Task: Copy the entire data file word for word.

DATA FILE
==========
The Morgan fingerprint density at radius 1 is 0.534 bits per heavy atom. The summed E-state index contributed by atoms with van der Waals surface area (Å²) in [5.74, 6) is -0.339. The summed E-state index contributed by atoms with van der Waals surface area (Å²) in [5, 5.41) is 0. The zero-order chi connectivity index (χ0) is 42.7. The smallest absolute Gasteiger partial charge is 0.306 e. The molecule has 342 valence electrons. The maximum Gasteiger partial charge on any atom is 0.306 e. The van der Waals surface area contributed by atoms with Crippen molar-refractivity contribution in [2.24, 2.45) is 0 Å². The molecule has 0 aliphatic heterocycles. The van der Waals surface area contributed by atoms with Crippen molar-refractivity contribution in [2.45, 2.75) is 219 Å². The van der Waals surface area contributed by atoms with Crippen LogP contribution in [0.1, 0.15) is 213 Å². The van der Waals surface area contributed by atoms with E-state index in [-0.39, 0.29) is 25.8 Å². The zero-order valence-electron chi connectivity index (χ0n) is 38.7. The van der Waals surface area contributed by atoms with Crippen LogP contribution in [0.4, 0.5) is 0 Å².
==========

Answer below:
The Morgan fingerprint density at radius 1 is 0.534 bits per heavy atom. The summed E-state index contributed by atoms with van der Waals surface area (Å²) in [5.74, 6) is -0.339. The summed E-state index contributed by atoms with van der Waals surface area (Å²) in [5, 5.41) is 0. The zero-order chi connectivity index (χ0) is 42.7. The smallest absolute Gasteiger partial charge is 0.306 e. The molecule has 342 valence electrons. The maximum Gasteiger partial charge on any atom is 0.306 e. The van der Waals surface area contributed by atoms with Crippen molar-refractivity contribution in [2.24, 2.45) is 0 Å². The molecule has 0 aliphatic heterocycles. The van der Waals surface area contributed by atoms with Crippen molar-refractivity contribution in [2.45, 2.75) is 219 Å². The van der Waals surface area contributed by atoms with Crippen LogP contribution in [0.1, 0.15) is 213 Å². The van der Waals surface area contributed by atoms with E-state index in [-0.39, 0.29) is 25.8 Å². The zero-order valence-electron chi connectivity index (χ0n) is 38.7. The van der Waals surface area contributed by atoms with Crippen LogP contribution in [0.4, 0.5) is 0 Å².